Cooling as a Service (CaaS)

About

Overview
Cooling as a Service (CaaS) aims to decrease energy consumption and potent HFC emissions from cooling systems by increasing competitiveness of state-of-the-art technologies. The model uses an innovative pay-per-service model, with integrated financial tools to recapitalize technology providers who own, maintain and operate the equipment, thus aligning incentives to support climate change mitigation and circular economy.

The Problem
Current cooling technologies rely on HFC gases, thousands of times more potent than CO2 in causing global warming. Improving the energy efficiency of cooling systems presents a significant opportunity to reduce energy use and associated GHG emissions in buildings and supply chains (potential to halve the 2070 MtCO2 yearly emissions associated with AC projected by 2050 according to the IEA), while delivering other benefits including cost savings, improved air quality, services, comfort and increased productivity.

The Solution
Cooling as a Service supports the phase-down of HFCs and reduction of energy consumption of cooling systems globally by improving the financing for and thus application of clean, efficient cooling solutions through an innovative pay-per-service model. Customers pay per-unit of cooling, while technology providers own equipment, maintain it, and pay electricity, incentivizing efficient cooling technology, maintenance practices, and the design of equipment that is modular, with parts being reusable/recyclable since the ownership of the equipment remains in their hands. The model includes a ‘sale-and-leaseback’ scheme which can drive financial institution capital at scale, as well as a payment guarantee mechanism that mitigates risk to the technology provider.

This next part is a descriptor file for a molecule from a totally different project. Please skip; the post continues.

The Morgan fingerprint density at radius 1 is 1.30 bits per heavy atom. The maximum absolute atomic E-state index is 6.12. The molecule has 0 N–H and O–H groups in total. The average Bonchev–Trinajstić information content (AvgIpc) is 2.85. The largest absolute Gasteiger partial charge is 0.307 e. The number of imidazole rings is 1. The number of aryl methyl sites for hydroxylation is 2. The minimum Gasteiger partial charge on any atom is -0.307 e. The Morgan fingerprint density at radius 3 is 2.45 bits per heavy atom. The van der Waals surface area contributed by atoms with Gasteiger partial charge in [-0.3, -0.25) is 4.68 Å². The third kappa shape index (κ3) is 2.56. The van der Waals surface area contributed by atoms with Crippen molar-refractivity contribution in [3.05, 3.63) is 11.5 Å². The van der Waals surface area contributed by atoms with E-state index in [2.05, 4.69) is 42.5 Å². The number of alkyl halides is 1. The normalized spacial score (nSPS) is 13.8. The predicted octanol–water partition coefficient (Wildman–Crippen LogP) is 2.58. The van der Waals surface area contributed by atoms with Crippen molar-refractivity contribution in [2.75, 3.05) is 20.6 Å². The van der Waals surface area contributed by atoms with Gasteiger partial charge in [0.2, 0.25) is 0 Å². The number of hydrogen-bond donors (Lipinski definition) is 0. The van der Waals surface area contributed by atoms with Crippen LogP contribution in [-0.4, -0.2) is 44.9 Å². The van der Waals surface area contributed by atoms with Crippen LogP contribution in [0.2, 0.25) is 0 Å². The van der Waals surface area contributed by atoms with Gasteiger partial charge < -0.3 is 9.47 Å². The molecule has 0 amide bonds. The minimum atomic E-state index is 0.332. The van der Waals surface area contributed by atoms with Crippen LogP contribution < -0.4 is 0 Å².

Target Impact
The proponents, BASE and K-CEP, estimate that there is a market opportunity of $17-50 billion per year from present to 2050 if the model can be implemented for 10% of the global AC market. They also estimate that this will result in 30-60% energy efficiency improvement, and a dramatic decrease in high global warming potential coolants (e.g., HFCs).